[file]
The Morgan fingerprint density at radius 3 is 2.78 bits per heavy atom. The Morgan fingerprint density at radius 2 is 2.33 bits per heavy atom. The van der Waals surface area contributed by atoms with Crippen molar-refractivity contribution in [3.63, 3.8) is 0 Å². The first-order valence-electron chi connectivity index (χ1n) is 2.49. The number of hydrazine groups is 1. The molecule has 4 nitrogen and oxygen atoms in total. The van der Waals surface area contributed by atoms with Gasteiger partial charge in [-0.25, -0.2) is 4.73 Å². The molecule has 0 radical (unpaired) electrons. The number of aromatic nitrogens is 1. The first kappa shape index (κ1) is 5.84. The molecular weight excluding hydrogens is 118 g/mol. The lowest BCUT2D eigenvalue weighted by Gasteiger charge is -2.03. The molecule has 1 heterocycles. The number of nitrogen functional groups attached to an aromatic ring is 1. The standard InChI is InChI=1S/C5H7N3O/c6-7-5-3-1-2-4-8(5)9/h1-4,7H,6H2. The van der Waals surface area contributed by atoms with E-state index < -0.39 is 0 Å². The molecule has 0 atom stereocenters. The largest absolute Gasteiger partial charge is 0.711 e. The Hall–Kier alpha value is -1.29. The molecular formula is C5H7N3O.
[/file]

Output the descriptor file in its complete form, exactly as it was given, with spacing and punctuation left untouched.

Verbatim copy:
The Morgan fingerprint density at radius 3 is 2.78 bits per heavy atom. The Morgan fingerprint density at radius 2 is 2.33 bits per heavy atom. The van der Waals surface area contributed by atoms with Crippen molar-refractivity contribution in [3.63, 3.8) is 0 Å². The first-order valence-electron chi connectivity index (χ1n) is 2.49. The number of hydrazine groups is 1. The molecule has 4 nitrogen and oxygen atoms in total. The van der Waals surface area contributed by atoms with Gasteiger partial charge in [-0.25, -0.2) is 4.73 Å². The molecule has 0 radical (unpaired) electrons. The number of aromatic nitrogens is 1. The first kappa shape index (κ1) is 5.84. The molecular weight excluding hydrogens is 118 g/mol. The lowest BCUT2D eigenvalue weighted by Gasteiger charge is -2.03. The molecule has 1 heterocycles. The number of nitrogen functional groups attached to an aromatic ring is 1. The standard InChI is InChI=1S/C5H7N3O/c6-7-5-3-1-2-4-8(5)9/h1-4,7H,6H2. The van der Waals surface area contributed by atoms with E-state index < -0.39 is 0 Å². The molecule has 0 atom stereocenters. The largest absolute Gasteiger partial charge is 0.711 e. The Hall–Kier alpha value is -1.29. The molecular formula is C5H7N3O.